Thursday, August 16, 2012

North Shore

The north shore of Lake Superior is a magical place filled with gorgeous scenery. The North Shore sits on the northern edge of the North American Mid Continental Rift. Millions of years ago when the continents drifted apart the pressure ripped a rift across the middle of North America. Lava flowed out from the rift and created a crust made out of basalt. Eventually the pressure on the continent subsided and the tearing stopped. The lava cooled and was covered by sediment. Millions of years later as the glaciers came through the area, they eroded much of the basalt and sandstone leaving mostly the harder granite behind.As the glaciers retreated their run off filled the basin creating the great lakes. They also dumped much of the sediment that they carried covering the beaches with cobblestone and sand. Now the North Shore is a series of rocky granite cliffs, rocky or sandy beaches, boreal forests, and rivers running to meet the big lake.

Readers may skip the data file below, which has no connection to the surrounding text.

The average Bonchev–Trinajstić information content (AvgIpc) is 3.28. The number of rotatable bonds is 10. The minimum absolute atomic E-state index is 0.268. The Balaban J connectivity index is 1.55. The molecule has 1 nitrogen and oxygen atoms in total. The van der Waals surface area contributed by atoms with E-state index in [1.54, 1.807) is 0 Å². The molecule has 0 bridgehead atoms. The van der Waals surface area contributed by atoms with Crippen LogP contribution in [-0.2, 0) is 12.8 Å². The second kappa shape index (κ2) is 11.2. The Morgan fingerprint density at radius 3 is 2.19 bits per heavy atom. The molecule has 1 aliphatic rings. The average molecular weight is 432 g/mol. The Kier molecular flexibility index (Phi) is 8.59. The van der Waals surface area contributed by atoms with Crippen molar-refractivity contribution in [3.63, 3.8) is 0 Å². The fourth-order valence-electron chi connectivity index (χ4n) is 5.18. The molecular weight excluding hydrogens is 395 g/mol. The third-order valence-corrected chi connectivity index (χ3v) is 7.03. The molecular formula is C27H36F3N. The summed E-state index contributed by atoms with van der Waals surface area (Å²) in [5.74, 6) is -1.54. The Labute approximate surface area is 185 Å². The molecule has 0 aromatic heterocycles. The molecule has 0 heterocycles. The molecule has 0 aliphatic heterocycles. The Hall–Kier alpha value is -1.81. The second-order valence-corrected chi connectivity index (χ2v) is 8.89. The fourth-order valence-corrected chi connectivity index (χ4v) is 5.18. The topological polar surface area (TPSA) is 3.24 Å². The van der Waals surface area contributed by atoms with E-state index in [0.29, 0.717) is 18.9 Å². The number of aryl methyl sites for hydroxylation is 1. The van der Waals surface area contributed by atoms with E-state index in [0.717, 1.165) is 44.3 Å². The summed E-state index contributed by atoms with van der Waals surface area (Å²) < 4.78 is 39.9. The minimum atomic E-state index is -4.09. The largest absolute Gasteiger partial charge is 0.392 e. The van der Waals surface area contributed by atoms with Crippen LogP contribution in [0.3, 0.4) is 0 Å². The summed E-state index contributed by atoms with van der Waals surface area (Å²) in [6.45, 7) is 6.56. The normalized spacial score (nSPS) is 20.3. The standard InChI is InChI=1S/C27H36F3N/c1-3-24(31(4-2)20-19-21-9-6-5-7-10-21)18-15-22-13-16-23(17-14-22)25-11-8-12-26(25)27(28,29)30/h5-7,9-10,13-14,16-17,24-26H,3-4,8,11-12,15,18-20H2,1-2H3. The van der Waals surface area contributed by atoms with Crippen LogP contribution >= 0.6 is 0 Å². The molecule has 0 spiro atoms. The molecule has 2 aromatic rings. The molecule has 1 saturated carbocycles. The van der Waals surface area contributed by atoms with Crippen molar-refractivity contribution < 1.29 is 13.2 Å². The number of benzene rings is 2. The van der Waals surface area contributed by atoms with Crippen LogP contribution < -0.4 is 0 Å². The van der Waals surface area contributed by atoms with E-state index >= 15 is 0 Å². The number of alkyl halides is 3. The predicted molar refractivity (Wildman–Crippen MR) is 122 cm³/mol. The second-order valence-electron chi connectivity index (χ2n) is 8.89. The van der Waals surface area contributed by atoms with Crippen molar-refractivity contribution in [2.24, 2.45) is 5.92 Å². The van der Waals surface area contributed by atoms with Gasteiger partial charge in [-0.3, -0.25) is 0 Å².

Kay L. Davies said...

How beautiful. I never cease to be amazed by the story of the creation of the North American continent.

Kay, Alberta, Canada

Gowri said...


Owlfarmer said...

The glaciers did such a good job of altering the Pleistocene landscape that it's easy to forget what was underneath! I don't normally think of that part of the country as being volcanic, so thanks for the reminder. Nice shot, too, and it looks like it was taken on a gorgeous day.